Leon Brillouin
Stephen Brush
Henry Thomas Buckle
S. H. Burbury
Donald Campbell
Anthony Cashmore
Eric Chaisson
Jean-Pierre Changeux
Arthur Holly Compton
John Conway
John Cramer
E. P. Culverwell
Charles Darwin
Terrence Deacon
Louis de Broglie
Max Delbrück
Abraham de Moivre
Paul Dirac
Hans Driesch
John Eccles
Arthur Stanley Eddington
Paul Ehrenfest
Albert Einstein
Hugh Everett, III
Franz Exner
Richard Feynman
R. A. Fisher
Joseph Fourier
Lila Gatlin
Michael Gazzaniga
GianCarlo Ghirardi
J. Willard Gibbs
Nicolas Gisin
Paul Glimcher
Thomas Gold
A.O.Gomes
Brian Goodwin
Joshua Greene
Jacques Hadamard
Patrick Haggard
Stuart Hameroff
Augustin Hamon
Sam Harris
Hyman Hartman
John-Dylan Haynes
Martin Heisenberg
Werner Heisenberg
John Herschel
Jesper Hoffmeyer
E. T. Jaynes
William Stanley Jevons
Roman Jakobson
Pascual Jordan
Ruth E. Kastner
Stuart Kauffman
Simon Kochen
Stephen Kosslyn
Ladislav Kovàč
Rolf Landauer
Alfred Landé
Pierre-Simon Laplace
David Layzer
Benjamin Libet
Seth Lloyd
Hendrik Lorentz
Josef Loschmidt
Ernst Mach
Donald MacKay
Henry Margenau
James Clerk Maxwell
Ernst Mayr
Ulrich Mohrhoff
Jacques Monod
Emmy Noether
Howard Pattee
Wolfgang Pauli
Massimo Pauri
Roger Penrose
Steven Pinker
Colin Pittendrigh
Max Planck
Susan Pockett
Henri Poincaré
Daniel Pollen
Ilya Prigogine
Hans Primas
Adolphe Quételet
Juan Roederer
Jerome Rothstein
David Ruelle
Erwin Schrödinger
Aaron Schurger
Claude Shannon
David Shiang
Herbert Simon
Dean Keith Simonton
B. F. Skinner
Roger Sperry
Henry Stapp
Tom Stonier
Antoine Suarez
Leo Szilard
William Thomson (Kelvin)
Peter Tse
Heinz von Foerster
John von Neumann
John B. Watson
Daniel Wegner
Steven Weinberg
Paul A. Weiss
John Wheeler
Wilhelm Wien
Norbert Wiener
Eugene Wigner
E. O. Wilson
H. Dieter Zeh
Ernst Zermelo
Wojciech Zurek

Presentations

Biosemiotics
Free Will
Mental Causation
James Symposium
 
Shadsworth Hodgson

Shadsworth Hodgson was a 19th-century philosopher who exchanged important ideas with William James. In his 1891 Mind article, Free Will: An Analysis, he wrote:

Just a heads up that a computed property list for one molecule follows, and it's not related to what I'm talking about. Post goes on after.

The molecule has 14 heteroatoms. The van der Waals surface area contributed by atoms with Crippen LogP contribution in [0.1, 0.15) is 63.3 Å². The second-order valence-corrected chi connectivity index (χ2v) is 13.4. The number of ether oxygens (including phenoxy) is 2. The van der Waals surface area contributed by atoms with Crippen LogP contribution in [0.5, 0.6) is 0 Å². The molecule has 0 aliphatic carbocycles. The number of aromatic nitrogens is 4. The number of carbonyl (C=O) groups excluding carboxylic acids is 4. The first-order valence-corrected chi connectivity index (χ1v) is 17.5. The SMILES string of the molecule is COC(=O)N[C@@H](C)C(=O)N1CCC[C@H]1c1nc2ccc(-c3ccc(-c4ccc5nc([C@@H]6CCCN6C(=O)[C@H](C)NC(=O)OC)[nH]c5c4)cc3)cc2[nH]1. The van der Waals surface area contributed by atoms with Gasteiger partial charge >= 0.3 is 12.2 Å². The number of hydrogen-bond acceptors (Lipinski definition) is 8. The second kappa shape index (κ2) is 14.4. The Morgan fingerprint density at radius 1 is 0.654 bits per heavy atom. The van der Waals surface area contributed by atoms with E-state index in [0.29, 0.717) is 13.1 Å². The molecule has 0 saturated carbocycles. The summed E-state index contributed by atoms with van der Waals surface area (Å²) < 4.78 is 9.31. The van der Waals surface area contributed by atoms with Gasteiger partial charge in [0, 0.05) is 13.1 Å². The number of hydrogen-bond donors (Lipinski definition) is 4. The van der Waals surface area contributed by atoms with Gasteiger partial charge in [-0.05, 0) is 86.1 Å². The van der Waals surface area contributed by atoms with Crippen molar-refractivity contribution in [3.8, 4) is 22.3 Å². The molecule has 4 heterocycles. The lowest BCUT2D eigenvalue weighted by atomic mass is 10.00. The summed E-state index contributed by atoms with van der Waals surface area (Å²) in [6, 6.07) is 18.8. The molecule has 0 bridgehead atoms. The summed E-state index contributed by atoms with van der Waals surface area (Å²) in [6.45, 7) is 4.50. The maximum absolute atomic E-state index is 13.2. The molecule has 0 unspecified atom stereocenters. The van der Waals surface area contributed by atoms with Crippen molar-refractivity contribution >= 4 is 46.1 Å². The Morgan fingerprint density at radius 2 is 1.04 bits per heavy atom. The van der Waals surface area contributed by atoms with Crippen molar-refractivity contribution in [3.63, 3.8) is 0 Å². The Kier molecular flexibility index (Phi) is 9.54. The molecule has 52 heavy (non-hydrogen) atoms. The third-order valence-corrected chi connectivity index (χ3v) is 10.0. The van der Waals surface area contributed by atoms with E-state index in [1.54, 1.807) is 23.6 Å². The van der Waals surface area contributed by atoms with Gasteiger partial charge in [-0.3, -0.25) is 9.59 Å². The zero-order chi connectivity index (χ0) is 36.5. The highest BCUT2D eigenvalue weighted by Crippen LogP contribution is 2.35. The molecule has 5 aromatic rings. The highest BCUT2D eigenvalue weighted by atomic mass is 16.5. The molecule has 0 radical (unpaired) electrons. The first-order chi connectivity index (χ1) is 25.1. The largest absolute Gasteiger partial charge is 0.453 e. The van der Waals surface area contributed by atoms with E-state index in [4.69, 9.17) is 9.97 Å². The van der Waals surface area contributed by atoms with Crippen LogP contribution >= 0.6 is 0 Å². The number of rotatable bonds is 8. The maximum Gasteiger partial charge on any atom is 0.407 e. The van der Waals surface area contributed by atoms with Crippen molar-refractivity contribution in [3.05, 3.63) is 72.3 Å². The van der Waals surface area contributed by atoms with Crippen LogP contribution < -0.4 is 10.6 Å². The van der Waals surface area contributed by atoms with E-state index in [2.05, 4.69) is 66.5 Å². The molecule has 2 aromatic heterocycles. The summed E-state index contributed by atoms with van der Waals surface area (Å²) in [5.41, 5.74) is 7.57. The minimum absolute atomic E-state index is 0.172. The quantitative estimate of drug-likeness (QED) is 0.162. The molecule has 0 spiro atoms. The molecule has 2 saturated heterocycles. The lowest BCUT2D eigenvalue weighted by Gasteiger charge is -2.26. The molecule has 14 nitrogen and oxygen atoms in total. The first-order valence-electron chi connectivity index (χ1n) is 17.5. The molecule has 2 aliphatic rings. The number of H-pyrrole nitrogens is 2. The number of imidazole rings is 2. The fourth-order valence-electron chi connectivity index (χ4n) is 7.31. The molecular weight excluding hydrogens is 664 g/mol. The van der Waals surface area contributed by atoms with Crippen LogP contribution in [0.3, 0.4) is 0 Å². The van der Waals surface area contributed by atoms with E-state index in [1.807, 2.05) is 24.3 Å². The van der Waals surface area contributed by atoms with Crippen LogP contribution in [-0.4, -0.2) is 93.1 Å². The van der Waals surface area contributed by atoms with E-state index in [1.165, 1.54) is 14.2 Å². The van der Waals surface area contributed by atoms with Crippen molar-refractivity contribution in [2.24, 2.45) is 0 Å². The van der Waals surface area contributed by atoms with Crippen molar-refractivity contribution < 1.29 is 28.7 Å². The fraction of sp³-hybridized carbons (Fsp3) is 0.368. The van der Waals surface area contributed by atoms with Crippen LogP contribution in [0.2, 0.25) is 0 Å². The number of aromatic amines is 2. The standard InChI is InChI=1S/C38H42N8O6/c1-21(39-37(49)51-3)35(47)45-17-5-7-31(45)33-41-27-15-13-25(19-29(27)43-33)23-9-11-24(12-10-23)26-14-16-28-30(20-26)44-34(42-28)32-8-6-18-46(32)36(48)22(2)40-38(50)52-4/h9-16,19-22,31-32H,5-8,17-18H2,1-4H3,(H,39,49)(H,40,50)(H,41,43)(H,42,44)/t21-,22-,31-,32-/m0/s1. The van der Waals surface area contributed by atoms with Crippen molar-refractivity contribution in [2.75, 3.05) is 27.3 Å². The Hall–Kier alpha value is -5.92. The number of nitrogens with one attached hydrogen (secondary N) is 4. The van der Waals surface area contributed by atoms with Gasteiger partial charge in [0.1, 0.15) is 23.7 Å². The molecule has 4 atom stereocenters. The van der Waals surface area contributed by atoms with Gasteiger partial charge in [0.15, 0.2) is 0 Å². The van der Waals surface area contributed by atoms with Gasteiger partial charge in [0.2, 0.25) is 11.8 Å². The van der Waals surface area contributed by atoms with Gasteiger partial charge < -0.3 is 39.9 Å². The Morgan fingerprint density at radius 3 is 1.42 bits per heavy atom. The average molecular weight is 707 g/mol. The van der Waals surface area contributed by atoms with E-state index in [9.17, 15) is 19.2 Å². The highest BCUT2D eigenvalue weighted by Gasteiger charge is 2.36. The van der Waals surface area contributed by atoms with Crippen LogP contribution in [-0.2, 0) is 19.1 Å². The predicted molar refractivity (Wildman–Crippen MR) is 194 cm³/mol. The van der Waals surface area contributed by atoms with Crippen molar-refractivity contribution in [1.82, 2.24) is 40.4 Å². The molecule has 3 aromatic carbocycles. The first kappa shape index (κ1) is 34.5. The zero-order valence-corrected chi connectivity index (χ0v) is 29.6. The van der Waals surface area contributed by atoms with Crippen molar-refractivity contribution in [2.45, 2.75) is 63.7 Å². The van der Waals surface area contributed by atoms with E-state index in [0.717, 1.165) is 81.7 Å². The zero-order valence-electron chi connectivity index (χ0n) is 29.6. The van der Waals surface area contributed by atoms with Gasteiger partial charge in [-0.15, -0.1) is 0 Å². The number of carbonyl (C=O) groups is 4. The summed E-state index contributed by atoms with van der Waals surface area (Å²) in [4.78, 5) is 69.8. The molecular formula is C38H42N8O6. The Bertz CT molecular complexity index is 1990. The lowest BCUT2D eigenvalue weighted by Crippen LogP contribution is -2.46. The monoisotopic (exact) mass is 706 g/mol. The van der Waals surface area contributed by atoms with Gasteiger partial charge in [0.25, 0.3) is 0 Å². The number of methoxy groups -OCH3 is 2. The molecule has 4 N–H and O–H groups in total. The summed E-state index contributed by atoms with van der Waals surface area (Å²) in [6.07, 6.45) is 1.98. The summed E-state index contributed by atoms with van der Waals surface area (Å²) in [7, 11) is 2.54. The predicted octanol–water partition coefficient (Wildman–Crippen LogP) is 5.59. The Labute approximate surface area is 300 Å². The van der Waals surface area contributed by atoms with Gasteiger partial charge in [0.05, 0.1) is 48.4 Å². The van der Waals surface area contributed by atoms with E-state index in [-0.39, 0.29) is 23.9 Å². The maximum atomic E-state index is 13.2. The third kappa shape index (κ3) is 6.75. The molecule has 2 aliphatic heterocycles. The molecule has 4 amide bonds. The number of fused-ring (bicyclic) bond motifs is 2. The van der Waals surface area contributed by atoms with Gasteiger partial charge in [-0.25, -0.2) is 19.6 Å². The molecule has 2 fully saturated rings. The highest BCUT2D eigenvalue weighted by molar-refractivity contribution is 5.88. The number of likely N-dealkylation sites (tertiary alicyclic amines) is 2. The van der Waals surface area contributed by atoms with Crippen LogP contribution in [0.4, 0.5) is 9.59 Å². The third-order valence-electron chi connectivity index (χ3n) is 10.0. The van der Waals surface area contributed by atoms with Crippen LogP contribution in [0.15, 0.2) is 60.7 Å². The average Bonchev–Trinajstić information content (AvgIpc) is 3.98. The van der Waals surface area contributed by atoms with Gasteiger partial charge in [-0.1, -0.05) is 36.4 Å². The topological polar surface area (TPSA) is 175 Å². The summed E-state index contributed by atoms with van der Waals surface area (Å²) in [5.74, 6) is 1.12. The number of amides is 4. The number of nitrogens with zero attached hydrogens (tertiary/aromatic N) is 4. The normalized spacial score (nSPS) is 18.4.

"The question concerning the nature and reality of Free-will is one which will probably long retain its interest, notwithstanding that many look upon it rather as a speculative plaything, lending itself to the display of idle ingenuity, than as a problem possessing practical importance, due to its direct bearing on the theory of Conduct.

"The reality of duty, of the judgments of conscience, and of moral responsibility, depends upon the reality of freedom in acts of choosing. If that freedom is unreal, their whole ethical theory is unsound. Hence, so long as there are moralists of this type, so long will the question of Free-will retain its interest. This must serve as my apology for venturing once more to discuss the well-worn theme.

"Placing myself, then, at the point of view of the Ethic of Duty, as opposed to the Ethic of Happiness, I propose to take account of that theory of volition which denies its freedom, and which, if tenable, would rob the words duty, conscience, right, and wrong, of all distinctive meaning, and at the same time make of Ethic a positive, instead of a practical and philosophical science. I mean the theory which maintains, that immanent volitions are really not free but compelled actions, or which, in other words, denies the fact of Free-will.